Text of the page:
JONAH LOMU: Death of an icon, a Kiwi's perspective

It’s hard to describe just how Kiwis feel after the death of Jonah Lomu.

Reaction to his tragically young death at the age of 40 has been overwhelming.

To the rest of the rugby world, Jonah was a legend. Idolised as a great of the game who was rugby’s first global superstar who put the sport on the map, just as rugby was looking for someone to launch the new professional age.

But to Kiwis he is all that and more.

If rugby is a passion for the majority of New Zealanders, then the All Blacks an obsession. As a guide, New Zealand has roughly 28 professional or mostly professional domestic sport teams – and 19 of them play rugby.

Being an All Black is akin to being granted celebrity status by the majority of New Zealanders. But the respect for Jonah bordered on reverence.

Kiwis love their stars making it big on the world stage – but as a people, we then don’t like it when those same stars seem to be enjoying their status too much.

But Jonah was never in danger of letting it get to his head. He was religious, and that faith instilled strong family values and a humbleness that is rarely seen by top athletes.




He was a gentle giant from the wrong side of the tracks who made an indelible impression on all manner of New Zealanders from all walks of life.

Born in Auckland, he moved to Tonga, before growing up in the working class south Auckland suburb of Mangere. His uncle, a mobster, was hacked to death with a machete, his cousin was killed in the same attack.

His determination to avoid a similar fate made him a role and inspiration to many boys and girls of Pacific Island and Maori heritage who often faced similar challenges at a young age.

Then, at the age of 22, he was diagnosed with a crippling and rare kidney condition for which there is no cure.

He had a kidney transplant in 2004 which effectively ended his career, but his body rejected that new kidney in 2011. He’d been living off dialysis ever since.

In the mid-1990s Lomu was the first of a new breed. Almost as tall as lock, as heavy as a prop and with the ability to run 100m in less than 10 seconds – he was always likely to revolutionize the game.

There are now many like him - Julian Savea is often held up as Lomu version 2.0. And in some ways Savea is probably a better player than Jonah, but Lomu was the first. He was the trailblazer.

That's why losing him will be felt so keenly around the country.



New Zealand has been unfortunate in losing several great All Blacks reasonably recently - Sir Wilson Whineray, Sir Fred Allen, 'Tiny' White, Bob Scott, Kevin Skinner, Jock Hobbs - they were all titans of their time. I was even taught about many of them at school.

While I know Whineray, Meads and Scott et al were greats, but all I have is the word of my grandfather or father and some clips of grainy black and white footage from an era long ago.

But it's different to lose a player like Jonah - the only comparable loss can be that of Jerry Collins in June - and not just because he was taken so tragically young.

Jonah was my first rugby hero - I was six when he burst on to the scene at the 1995 Rugby World Cup and my formative rugby years were spent watching the All Blacks team of the 1990s and 2000s.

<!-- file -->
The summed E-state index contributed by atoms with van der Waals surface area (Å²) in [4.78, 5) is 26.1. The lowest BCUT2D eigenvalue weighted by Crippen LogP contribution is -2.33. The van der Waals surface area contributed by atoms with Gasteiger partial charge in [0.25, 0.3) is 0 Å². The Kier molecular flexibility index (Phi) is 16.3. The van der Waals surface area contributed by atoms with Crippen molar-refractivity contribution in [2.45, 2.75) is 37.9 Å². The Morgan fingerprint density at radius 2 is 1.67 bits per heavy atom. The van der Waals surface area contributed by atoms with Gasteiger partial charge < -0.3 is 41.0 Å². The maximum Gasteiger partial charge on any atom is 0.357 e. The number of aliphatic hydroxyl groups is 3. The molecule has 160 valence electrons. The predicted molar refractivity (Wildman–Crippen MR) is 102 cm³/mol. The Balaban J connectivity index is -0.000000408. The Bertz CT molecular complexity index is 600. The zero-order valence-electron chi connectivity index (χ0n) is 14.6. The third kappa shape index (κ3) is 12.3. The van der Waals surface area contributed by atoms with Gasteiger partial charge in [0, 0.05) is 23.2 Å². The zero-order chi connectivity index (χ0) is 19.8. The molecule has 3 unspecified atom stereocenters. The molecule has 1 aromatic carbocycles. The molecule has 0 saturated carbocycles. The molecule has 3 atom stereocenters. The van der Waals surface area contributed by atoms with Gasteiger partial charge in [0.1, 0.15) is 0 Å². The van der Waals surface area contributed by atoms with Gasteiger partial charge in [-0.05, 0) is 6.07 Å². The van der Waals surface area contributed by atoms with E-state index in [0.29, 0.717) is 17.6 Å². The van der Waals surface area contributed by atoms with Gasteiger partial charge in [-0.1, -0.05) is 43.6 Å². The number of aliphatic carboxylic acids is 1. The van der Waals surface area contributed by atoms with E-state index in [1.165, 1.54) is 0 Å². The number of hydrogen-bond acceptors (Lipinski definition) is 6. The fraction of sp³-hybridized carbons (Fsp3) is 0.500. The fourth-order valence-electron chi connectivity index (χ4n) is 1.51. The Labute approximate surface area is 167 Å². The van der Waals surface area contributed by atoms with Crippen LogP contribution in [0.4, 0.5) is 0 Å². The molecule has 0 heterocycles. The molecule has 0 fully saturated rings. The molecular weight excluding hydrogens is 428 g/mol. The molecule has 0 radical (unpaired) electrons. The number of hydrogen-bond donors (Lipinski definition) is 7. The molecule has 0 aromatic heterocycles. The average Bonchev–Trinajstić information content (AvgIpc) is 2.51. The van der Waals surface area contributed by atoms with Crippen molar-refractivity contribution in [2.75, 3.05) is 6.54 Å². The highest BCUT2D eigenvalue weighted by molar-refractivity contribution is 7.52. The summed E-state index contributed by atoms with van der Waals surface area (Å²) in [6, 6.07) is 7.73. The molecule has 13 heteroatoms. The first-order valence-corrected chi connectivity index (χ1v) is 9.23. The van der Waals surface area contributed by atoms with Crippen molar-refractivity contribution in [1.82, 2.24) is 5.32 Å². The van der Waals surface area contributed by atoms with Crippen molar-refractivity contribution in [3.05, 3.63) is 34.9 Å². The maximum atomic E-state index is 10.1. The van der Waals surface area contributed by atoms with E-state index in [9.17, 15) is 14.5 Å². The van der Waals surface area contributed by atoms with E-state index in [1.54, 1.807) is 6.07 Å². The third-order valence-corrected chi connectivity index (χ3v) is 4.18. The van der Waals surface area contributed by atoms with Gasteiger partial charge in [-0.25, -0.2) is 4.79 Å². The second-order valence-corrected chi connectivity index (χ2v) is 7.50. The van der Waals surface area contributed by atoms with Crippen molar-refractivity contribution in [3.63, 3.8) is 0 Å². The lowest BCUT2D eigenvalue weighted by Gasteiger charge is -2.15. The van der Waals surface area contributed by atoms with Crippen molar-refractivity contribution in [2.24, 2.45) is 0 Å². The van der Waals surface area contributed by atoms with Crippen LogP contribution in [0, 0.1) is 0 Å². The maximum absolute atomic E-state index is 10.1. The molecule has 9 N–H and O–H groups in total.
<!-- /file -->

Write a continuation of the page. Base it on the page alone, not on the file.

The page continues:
The memories I have of Jonah are my own. They are based on what I saw, what I heard and what I felt - therefore my opinion of him is based on my own experiences and not someone else's. I don't need someone else to tell me about how good he was, because chances are I saw it too.

That's what makes the loss feel that much keener.

We assess the considerable impact made by legendary All Black Jonah Lomu, who died on Wednesday at the age of 40.
We assess the considerable impact made by legendary All Black Jonah Lomu, who died on Wednesday at the age of 40.

There were some great players in that era - Zinzan Brooke, Andrew Mehrtens, Sean Fitzpatrick, Christian Cullen, Jeff WIlson, Tana Umaga - the list goes on. But Lomu was always no.1 for many Kiwi kids.

The likes of Cullen, Wilson and Umaga in particular had 'X-Factor', but Lomu had something else - something better and bigger than that. That he was doing with that kidney disease makes it all the more remarkable.

I was at Eden Park when Lomu was attempting a comeback with provincial side North Harbour after his kidney transplant in 2006. I'll always remember the moment when Jonah was substituted in the second half to a standing ovation.

There were the four tries in the Rugby World Cup semi final against England. There was the last-minute match-winning try in front of 110,000 fans in Sydney which the All Blacks won 39-34.

There were countless tries as he blew defenders out of the way, or simply carried them over the line with him.

It didn't matter who he came up against - he could use his power to run over or through defenders, or his pace to run around around them.

He will go down as arguably the greatest All Black of all time, and in New Zealand those claims are not thrown about lightly.

Yes, for a certain vintage, Sir Colin Meads will always be the best. And while the likes of Richie McCaw, Dan Carter et al achieved more during their careers than Lomu, none of them have had the enduring global impact that Lomu has.

And none of them are known simply by their first name. For that ‘Jonah’ is simply in a league of his own.

I might have to dust off an old copy of Jonah Lomu Rugby as one final salute to one of the all-time greats.